Little stint (Calidris minuta)
This tiny little wader is only around 13cm long, and looks like a small short-billed dunlin. It’s a passage migrant but autumn is a good time to spot juvenile birds, with their constant and frantic movements around freshwater pools.
Redshank (Tringa totanus)
Redshanks are ground-nesting birds that have long red legs, red-based bills and white wing bars. They are nervous birds and utter loud, pipping alarm calls which can often be heard across our wetlands. They breed in the UK but are declining for similar reasons as the curlew.
Spotted redshank (Tringa erythropus)
The spotted redshank is larger with longer legs and bill, without white wing bars. It calls ‘chew-it, chew-it!’ and can mainly be seen on passage in autumn but sometimes overwinters.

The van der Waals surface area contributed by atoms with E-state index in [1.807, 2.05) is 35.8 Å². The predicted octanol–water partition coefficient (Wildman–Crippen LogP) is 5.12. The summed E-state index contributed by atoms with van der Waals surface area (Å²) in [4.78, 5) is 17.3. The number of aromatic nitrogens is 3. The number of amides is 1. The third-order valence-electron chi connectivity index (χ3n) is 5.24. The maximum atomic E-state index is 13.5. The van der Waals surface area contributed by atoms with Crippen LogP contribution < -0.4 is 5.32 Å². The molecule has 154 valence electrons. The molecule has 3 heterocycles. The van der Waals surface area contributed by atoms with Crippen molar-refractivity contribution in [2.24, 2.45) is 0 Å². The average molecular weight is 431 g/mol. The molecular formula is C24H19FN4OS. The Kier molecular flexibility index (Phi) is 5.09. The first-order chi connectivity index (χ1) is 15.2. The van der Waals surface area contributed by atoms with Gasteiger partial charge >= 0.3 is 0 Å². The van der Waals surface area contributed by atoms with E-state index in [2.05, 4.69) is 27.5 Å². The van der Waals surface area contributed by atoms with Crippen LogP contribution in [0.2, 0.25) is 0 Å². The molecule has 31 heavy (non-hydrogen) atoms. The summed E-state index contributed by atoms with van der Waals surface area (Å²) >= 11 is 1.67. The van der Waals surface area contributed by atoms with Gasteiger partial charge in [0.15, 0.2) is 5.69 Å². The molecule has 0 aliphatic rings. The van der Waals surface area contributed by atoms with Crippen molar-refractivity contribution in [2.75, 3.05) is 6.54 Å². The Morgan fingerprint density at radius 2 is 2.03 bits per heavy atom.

Greenshank (Tringa nebularia)
Attractive, long-legged wader that looks white from a distance. It’s rarely seen breeding in Britain, usually seen as a passage or winter resident in the autumn. Has yellowish green legs and long slightly upturned bill. Flight call is ‘chew-chew-chew’.
Ruff (Calidris pugnax)
Perhaps the hardest to identify of all the wading birds (especially in the UK as they don’t tend to breed here) and it’s extremely dimorphic in plumage! Look for a small head and sharp pointed beak. On breeding grounds, males develop a black, white or chestnut ‘ruff’ around their necks. Sometimes the feistier males develops plumes and facial warts, elaborate signifiers that are used in ‘lekking’ or showing off to the ladies.
The snipe and jack snipe look superficially similar but once studied closely, the subtle differences in detail start to stand out.